So those seven principles worked very effectively in the early Cold War days to get the U.S. into space. As many will recall, Sputnik was from Russia, the Soviet Union at the time, was the first satellite in space. The Americans said that they were behind, they would never catch up. By the application of the seven tenants, within months, we were there. That’s the surprise, is how quickly we were able to employ the seven tenants and move forward.

Tom Temin: Well, let me ask you this, there is increased use of other transactional authorities, which buys you prototypes. There are all of these Defense Innovation Units, AFWERX, this works, that works, lots of programs and offices being stood up to or having been stood up to try to get this velocity going, how come they haven’t produced the results needed?

Robert McDonald: I don’t know. But I would suspect that all of the seven tenants may not have been employed. One of the key is the breakaway team, which allows you to get out of the bureaucratic overhang and sludge. The other thing is that you have to encourage risk taking, and you have to permit and encourage failure. Failure is absolutely essential in working in a new domain, if you’re going to find new answers. And when the United States was trying to develop its first reconnaissance satellite, it had 12 failures, dramatic failures, oftentimes the booster would explode on launch, at times the recovery would fail, at times the orbit would be off. 12 failures, it was on number 13 that there was the first success. Failure was permitted. But each failure was a learning experience. I’m not sure that that’s permitted today. If you fail, you stop and you’re fired, and somebody replaces you.

Tom Temin: Yes. And also that stable funding from Congress, which also can be a pretty ham fisted overseer to these failures, you’ve got kind of a dual issue there up on Capitol Hill, don’t you?

Robert McDonald: Yeah, you absolutely need funding to the level necessary to meet the objective, and it needs to be stable over time. Just as the staffing needs to be stable over time. You need experts, you need money and you need failure. We found that the seven tenants created that kind of environment where there was stable funding, where there were opportunities to make mistakes and be creative.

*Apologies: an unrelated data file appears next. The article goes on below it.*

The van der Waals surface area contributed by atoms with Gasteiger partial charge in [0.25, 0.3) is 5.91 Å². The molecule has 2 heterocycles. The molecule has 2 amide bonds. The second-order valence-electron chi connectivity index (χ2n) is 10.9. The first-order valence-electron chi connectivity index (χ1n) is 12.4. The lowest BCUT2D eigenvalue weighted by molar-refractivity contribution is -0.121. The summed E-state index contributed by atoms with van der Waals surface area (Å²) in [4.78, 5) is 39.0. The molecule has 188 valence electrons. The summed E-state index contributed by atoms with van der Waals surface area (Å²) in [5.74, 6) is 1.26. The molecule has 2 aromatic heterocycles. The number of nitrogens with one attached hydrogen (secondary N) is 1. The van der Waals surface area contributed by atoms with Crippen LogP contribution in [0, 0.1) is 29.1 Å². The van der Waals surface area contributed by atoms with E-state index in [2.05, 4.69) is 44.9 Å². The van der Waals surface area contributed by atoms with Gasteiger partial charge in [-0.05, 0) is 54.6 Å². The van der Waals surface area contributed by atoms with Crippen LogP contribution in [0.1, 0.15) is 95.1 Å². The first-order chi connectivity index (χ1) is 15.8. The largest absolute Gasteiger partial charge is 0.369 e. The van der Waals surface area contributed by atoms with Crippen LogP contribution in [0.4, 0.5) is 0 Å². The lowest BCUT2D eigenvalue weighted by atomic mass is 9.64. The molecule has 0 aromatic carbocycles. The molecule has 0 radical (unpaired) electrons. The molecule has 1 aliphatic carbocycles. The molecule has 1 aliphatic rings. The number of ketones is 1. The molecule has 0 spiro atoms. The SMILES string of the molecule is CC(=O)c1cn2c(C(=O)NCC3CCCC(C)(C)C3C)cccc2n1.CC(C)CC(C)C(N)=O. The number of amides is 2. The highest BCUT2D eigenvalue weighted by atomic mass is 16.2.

Tom Temin: And I just wanted to ask you this sort of philosophically, do you believe that we’re still a serious nation, because a lot of military planners, a lot of writers such as yourself mentioned, let’s get Silicon Valley in here. And there’s always talk about Silicon Valley. We don’t make silicon much anymore. And that’s a big problem we’re trying to play catch up on. So Silicon Valley has become Software Valley. And so much of the software coming out of Silicon Valley seems to be designed to get people to look at stupid things so they can be sold an ad.

Robert McDonald: Yeah, obviously, this era is different from the Cold War era. And it’s going to be a much bigger challenge to apply the seven tenants for the various reasons that you pointed out. But if we can permit people to break away in a team with the brightest and the best, give them stable funding, and allow them to work on the project for more than 18 months, we can do it. We did it before. When Sputnik was launched, there was belief that the Soviets were well ahead of us in their space technology and in their weapon system. And within months, that turned out to not be the case. With regard to the U2. Eight months, it was deployed. With regard to the first spy satellite, 30 months to develop it. So we did it in the past. We can do it again. And I believe applying the seven tenants and creating the environment for risk taking and creativity get us there.

Tom Temin: Robert McDonald is a retired CIA officer and former professor of national security at the National War College. Thanks so much for joining me.

Robert McDonald: You’re welcome. Glad to do it.